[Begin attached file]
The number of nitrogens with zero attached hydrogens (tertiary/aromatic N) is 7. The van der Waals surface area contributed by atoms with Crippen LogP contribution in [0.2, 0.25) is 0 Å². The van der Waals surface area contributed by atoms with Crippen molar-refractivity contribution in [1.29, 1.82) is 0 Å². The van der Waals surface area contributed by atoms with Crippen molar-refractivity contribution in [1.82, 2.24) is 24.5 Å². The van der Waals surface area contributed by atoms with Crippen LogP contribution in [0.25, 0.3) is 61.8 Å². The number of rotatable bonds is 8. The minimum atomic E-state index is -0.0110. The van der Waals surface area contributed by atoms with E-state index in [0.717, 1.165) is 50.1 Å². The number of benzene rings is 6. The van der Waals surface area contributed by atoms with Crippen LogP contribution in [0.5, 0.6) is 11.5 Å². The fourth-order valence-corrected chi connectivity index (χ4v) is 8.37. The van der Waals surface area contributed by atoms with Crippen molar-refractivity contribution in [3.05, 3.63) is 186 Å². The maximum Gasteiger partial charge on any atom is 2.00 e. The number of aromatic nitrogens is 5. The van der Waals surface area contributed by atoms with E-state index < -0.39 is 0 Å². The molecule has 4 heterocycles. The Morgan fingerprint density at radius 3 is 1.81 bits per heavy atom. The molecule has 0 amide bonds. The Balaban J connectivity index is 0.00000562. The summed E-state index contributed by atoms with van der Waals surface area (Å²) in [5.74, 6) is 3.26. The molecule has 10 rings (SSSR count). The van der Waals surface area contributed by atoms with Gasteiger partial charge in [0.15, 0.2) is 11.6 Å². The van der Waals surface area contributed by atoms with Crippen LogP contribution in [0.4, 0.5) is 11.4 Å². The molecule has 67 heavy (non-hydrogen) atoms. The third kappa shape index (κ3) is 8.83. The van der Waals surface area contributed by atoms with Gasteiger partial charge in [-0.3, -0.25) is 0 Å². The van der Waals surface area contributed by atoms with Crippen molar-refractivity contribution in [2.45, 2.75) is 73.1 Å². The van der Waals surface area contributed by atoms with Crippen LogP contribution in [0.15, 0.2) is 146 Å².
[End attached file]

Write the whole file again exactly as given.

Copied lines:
The number of nitrogens with zero attached hydrogens (tertiary/aromatic N) is 7. The van der Waals surface area contributed by atoms with Crippen LogP contribution in [0.2, 0.25) is 0 Å². The van der Waals surface area contributed by atoms with Crippen molar-refractivity contribution in [1.29, 1.82) is 0 Å². The van der Waals surface area contributed by atoms with Crippen molar-refractivity contribution in [1.82, 2.24) is 24.5 Å². The van der Waals surface area contributed by atoms with Crippen LogP contribution in [0.25, 0.3) is 61.8 Å². The number of rotatable bonds is 8. The minimum atomic E-state index is -0.0110. The van der Waals surface area contributed by atoms with E-state index in [0.717, 1.165) is 50.1 Å². The number of benzene rings is 6. The van der Waals surface area contributed by atoms with Crippen LogP contribution in [0.5, 0.6) is 11.5 Å². The fourth-order valence-corrected chi connectivity index (χ4v) is 8.37. The van der Waals surface area contributed by atoms with Crippen molar-refractivity contribution in [3.05, 3.63) is 186 Å². The maximum Gasteiger partial charge on any atom is 2.00 e. The number of aromatic nitrogens is 5. The van der Waals surface area contributed by atoms with E-state index < -0.39 is 0 Å². The molecule has 4 heterocycles. The Morgan fingerprint density at radius 3 is 1.81 bits per heavy atom. The molecule has 0 amide bonds. The Balaban J connectivity index is 0.00000562. The summed E-state index contributed by atoms with van der Waals surface area (Å²) in [5.74, 6) is 3.26. The molecule has 10 rings (SSSR count). The van der Waals surface area contributed by atoms with Gasteiger partial charge in [0.15, 0.2) is 11.6 Å². The van der Waals surface area contributed by atoms with Crippen LogP contribution in [0.4, 0.5) is 11.4 Å². The molecule has 67 heavy (non-hydrogen) atoms. The third kappa shape index (κ3) is 8.83. The van der Waals surface area contributed by atoms with Gasteiger partial charge in [-0.3, -0.25) is 0 Å². The van der Waals surface area contributed by atoms with Crippen molar-refractivity contribution in [2.45, 2.75) is 73.1 Å². The van der Waals surface area contributed by atoms with Crippen LogP contribution in [0.15, 0.2) is 146 Å².